Australia defeated Latvia in a thrilling 2-1 victory, securing a spot in Tuesday’s bronze medal match.
The win marks the first time Australia has defeated Latvia in international competitions.
Latvia is a proud hockey nation, their men’s team is currently 11th in the world. Its women’s team (29th) is likewise higher than Australia (33rd).
The match was thus a good measuring stick for Australia’s burgeoning women’s hockey program.
Australia would face adversity early, going behind six minutes into the game.
Linda Rulle took possession along the half-wall, cut from the right faceoff circle and wired a perfect shot from between the hash marks into the top-left corner of the goal.
With a mass of bodies screening Olivia Last, the Australian netminder had no chance to make the save. The goal finished off a brilliant forecheck and cycle for Latvia.
When the referees sent Phoebe Roberts to the box for tripping a few minutes later, Australia faced more adversity.
The call was a curious one; although Roberts’ stick went between the Latvian player’s skates, she didn’t trip on the play or seem impeded.
Instead of sitting back and focusing on protecting the goal crease, Australia was aggressive on the penalty kill, denying Latvia easy entry into the offensive zone.
Latvia wasn’t able to move the puck swiftly enough to elude the penalty killers and the penalty ended without any meaningful scoring attempts.
Australia seized the momentum and soon tied up the match with one of the most bizarre goals I have seen in an international tournament.
With Australia changing lines, Elana Holub took the puck over the blueline and floated a harmless-looking shot towards the Latvian net.
However, the puck bounced on the ice and changed direction like a Shane Warne leg-spinner on the last day of an SCG test, going over Jelizaveta Stadnika’s pad and into the net.
In a scary moment, late in the period Latvian defender Madala Saulite lost her balance while keeping the puck in at the blueline and collided with an Australian player.
Saulite fell awkwardly, injuring her right leg, and her teammates helped her off the ice.
The period ended with Australia on a powerplay, and the shots favouring Australia 11-7.
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Saulite returned for the second period, and her return boosted Latvia. Rulle nearly gave Latvia the lead shorthanded, deking through the Australian defence, but was stymied by Last.
Seconds later Courtney Mahoney manufactured a breakaway of her own. However, the puck bobbled as Mahoney tried to deke, and Stadnika made the save.
Both teams exchanged chances, and Sarlote Stale had an excellent scoring chance from the left faceoff circle. Olivia Last swallowed up the chance with no rebound.
What sets Olivia Last apart in the three years that I’ve seen her play at international tournaments, is her rebound control.
Time and again this tournament she either freezes the puck after quality scoring chances to prevent second chance opportunities or deflects the puck out of high-danger areas.
Phoebe Roberts hit the cross-bar later in the period, and Australia enjoyed extended offensive zone time but couldn’t find a way past Stadnika. Australia outshot Latvia again for the period, 14-9.
Latvia was doing an excellent job clearing the front of the net and negating rebound opportunities.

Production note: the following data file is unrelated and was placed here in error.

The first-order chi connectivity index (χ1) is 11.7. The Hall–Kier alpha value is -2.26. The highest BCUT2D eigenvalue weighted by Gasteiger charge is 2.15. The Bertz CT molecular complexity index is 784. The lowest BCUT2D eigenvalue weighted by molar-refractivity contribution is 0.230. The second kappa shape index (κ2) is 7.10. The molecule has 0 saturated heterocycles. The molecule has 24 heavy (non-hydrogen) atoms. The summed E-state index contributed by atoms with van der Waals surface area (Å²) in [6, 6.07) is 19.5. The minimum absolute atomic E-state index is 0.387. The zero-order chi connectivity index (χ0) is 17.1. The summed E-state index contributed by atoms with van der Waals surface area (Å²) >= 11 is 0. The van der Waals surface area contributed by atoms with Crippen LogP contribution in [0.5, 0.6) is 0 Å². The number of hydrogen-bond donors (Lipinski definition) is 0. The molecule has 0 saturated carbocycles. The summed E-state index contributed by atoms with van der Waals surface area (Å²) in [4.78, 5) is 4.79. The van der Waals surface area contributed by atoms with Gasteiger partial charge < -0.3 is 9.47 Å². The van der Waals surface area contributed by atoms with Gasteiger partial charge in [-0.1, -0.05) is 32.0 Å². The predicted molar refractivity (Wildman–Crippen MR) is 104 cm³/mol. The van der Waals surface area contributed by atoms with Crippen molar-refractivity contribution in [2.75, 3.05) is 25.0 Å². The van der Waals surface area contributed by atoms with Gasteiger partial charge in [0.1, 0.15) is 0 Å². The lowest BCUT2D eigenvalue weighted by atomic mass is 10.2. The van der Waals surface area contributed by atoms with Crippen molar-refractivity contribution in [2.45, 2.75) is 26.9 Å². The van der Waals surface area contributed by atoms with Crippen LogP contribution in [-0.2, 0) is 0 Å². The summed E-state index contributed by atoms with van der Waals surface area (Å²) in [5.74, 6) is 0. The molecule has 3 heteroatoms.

Although Australia was dominating possession and the shot count, Latvia was creating good chances of its own.
On an Australian powerplay, Sarlote Stale manufactured a breakaway and the best scoring chance of the game for Latvia.
Racing in alone on Last, Stale went forehand-backhand across the crease but Last tracked her perfectly, going post-to-post to make the pad save.
From that point on, it was all Australia for the rest of the match. Stadnika had to be excellent to deny Natasha Dube and Courtney Mahoney on the doorstep in quick succession.
A minute later Ebony Brunt found a rebound in the slot, but Stadnika made the save. Just when it seemed like the game would go to overtime and a shootout, Australia took the lead.
Natasha Dube gained the offensive zone and attempted a toe-drag wrist shot but lost control of the puck.
The puck fluttered towards Stadnika, who was about to cover up the puck, but her own defender poked it out of her reach.
Dube reached the puck first and flipped it over the sprawling Latvian netminder and into the net. Australia had their first lead of the game 56:09 into the match.
The Australians continued to push for an insurance goal and frustrate Latvia’s attempts to set up an attack.
With time dwindling down, and the puck in Latvia’s zone, Latvia were unable to pull the goaltender for an extra attacker. It was a textbook display by Australia of how to protect a lead late in a match.
Australia won the shot-share battle 16-5 for the period and 41-21 for the match.
Australia could have easily lost this match if a bounce went against them but they largely controlled the match.
Considering this is the youngest team Australia has ever sent, it’s auspicious for the team’s future success.
Meanwhile, Spain, the only team to beat Australia, remains undefeated. It has run rampant in the champions group, defeating both Great Britain and the Netherlands 4-0.
Australia remains the only team to score on Spain throughout the tournament. While Spain is the clear number one team, Australia has a compelling case to claim to be the second-best team in the tournament.
Although silver is out of reach for Australia, they can finish no lower than fourth and will play the loser of tomorrow morning’s match between Great Britain and the Netherlands for bronze.
The bronze medal match will be a huge challenge for this team and the pressure will be intense for this young team. However, the team is doubtless pleased to have topped Group E and be playing a bronze medal three/four match instead of a five/six match.
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